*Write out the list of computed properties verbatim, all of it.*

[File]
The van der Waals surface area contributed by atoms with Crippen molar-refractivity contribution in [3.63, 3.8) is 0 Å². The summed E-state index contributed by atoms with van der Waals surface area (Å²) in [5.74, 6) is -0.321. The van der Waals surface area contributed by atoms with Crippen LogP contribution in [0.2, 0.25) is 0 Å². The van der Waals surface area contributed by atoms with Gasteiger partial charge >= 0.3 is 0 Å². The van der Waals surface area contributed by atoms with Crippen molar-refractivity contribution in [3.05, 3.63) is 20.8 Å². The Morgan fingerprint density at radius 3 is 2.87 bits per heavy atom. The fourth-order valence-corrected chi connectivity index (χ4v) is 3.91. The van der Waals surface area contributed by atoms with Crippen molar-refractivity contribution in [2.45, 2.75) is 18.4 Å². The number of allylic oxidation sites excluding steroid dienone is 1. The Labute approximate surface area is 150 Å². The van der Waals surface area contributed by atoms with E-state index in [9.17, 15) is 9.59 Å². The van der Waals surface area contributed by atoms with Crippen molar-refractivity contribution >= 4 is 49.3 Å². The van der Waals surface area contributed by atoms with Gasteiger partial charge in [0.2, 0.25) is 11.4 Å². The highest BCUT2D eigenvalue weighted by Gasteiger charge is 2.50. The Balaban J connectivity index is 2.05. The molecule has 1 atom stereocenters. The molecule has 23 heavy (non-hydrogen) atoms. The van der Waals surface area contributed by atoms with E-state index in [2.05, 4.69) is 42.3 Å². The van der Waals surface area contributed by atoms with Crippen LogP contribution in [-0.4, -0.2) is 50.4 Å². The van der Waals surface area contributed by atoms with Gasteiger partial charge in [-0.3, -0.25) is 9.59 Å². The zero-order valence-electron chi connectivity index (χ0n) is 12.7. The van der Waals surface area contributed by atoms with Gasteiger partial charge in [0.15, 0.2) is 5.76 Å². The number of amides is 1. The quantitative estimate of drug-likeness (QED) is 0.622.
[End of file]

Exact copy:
The van der Waals surface area contributed by atoms with Crippen molar-refractivity contribution in [3.63, 3.8) is 0 Å². The summed E-state index contributed by atoms with van der Waals surface area (Å²) in [5.74, 6) is -0.321. The van der Waals surface area contributed by atoms with Crippen LogP contribution in [0.2, 0.25) is 0 Å². The van der Waals surface area contributed by atoms with Gasteiger partial charge >= 0.3 is 0 Å². The van der Waals surface area contributed by atoms with Crippen molar-refractivity contribution in [3.05, 3.63) is 20.8 Å². The Morgan fingerprint density at radius 3 is 2.87 bits per heavy atom. The fourth-order valence-corrected chi connectivity index (χ4v) is 3.91. The van der Waals surface area contributed by atoms with Crippen molar-refractivity contribution in [2.45, 2.75) is 18.4 Å². The number of allylic oxidation sites excluding steroid dienone is 1. The Labute approximate surface area is 150 Å². The van der Waals surface area contributed by atoms with E-state index in [9.17, 15) is 9.59 Å². The van der Waals surface area contributed by atoms with Crippen molar-refractivity contribution >= 4 is 49.3 Å². The van der Waals surface area contributed by atoms with Gasteiger partial charge in [0.2, 0.25) is 11.4 Å². The highest BCUT2D eigenvalue weighted by Gasteiger charge is 2.50. The Balaban J connectivity index is 2.05. The molecule has 1 atom stereocenters. The molecule has 23 heavy (non-hydrogen) atoms. The van der Waals surface area contributed by atoms with E-state index in [2.05, 4.69) is 42.3 Å². The van der Waals surface area contributed by atoms with Crippen LogP contribution in [-0.4, -0.2) is 50.4 Å². The van der Waals surface area contributed by atoms with Gasteiger partial charge in [-0.3, -0.25) is 9.59 Å². The zero-order valence-electron chi connectivity index (χ0n) is 12.7. The van der Waals surface area contributed by atoms with Gasteiger partial charge in [0.15, 0.2) is 5.76 Å². The number of amides is 1. The quantitative estimate of drug-likeness (QED) is 0.622.